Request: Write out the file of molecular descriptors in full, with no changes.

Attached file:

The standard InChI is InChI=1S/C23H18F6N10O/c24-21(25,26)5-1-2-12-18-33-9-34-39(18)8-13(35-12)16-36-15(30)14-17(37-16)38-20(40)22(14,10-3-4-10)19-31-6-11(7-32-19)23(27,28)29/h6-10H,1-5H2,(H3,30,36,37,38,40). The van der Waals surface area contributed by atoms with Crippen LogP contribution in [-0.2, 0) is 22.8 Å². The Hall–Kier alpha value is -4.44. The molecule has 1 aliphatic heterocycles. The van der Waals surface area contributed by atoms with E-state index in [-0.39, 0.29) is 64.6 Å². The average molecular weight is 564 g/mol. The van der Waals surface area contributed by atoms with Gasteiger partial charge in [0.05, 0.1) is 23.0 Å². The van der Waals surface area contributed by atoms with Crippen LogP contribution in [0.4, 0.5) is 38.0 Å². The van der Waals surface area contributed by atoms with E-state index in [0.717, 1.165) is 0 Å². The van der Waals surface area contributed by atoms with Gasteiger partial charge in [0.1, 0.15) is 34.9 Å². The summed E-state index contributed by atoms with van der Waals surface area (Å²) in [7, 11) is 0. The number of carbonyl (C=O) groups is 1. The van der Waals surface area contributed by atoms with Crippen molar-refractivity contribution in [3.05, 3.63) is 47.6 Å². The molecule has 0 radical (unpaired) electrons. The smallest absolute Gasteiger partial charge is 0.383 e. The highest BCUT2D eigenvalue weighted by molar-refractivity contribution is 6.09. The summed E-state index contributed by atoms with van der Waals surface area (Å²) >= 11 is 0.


The standard InChI is InChI=1S/C23H18F6N10O/c24-21(25,26)5-1-2-12-18-33-9-34-39(18)8-13(35-12)16-36-15(30)14-17(37-16)38-20(40)22(14,10-3-4-10)19-31-6-11(7-32-19)23(27,28)29/h6-10H,1-5H2,(H3,30,36,37,38,40). The van der Waals surface area contributed by atoms with Crippen LogP contribution in [-0.2, 0) is 22.8 Å². The Hall–Kier alpha value is -4.44. The molecule has 1 aliphatic heterocycles. The van der Waals surface area contributed by atoms with E-state index in [-0.39, 0.29) is 64.6 Å². The average molecular weight is 564 g/mol. The van der Waals surface area contributed by atoms with Gasteiger partial charge in [0.05, 0.1) is 23.0 Å². The van der Waals surface area contributed by atoms with Crippen LogP contribution in [0.4, 0.5) is 38.0 Å². The van der Waals surface area contributed by atoms with E-state index in [0.717, 1.165) is 0 Å². The van der Waals surface area contributed by atoms with Gasteiger partial charge in [0.1, 0.15) is 34.9 Å². The summed E-state index contributed by atoms with van der Waals surface area (Å²) in [7, 11) is 0. The number of carbonyl (C=O) groups is 1. The van der Waals surface area contributed by atoms with Crippen molar-refractivity contribution in [3.05, 3.63) is 47.6 Å². The molecule has 0 radical (unpaired) electrons. The smallest absolute Gasteiger partial charge is 0.383 e. The highest BCUT2D eigenvalue weighted by molar-refractivity contribution is 6.09. The summed E-state index contributed by atoms with van der Waals surface area (Å²) >= 11 is 0.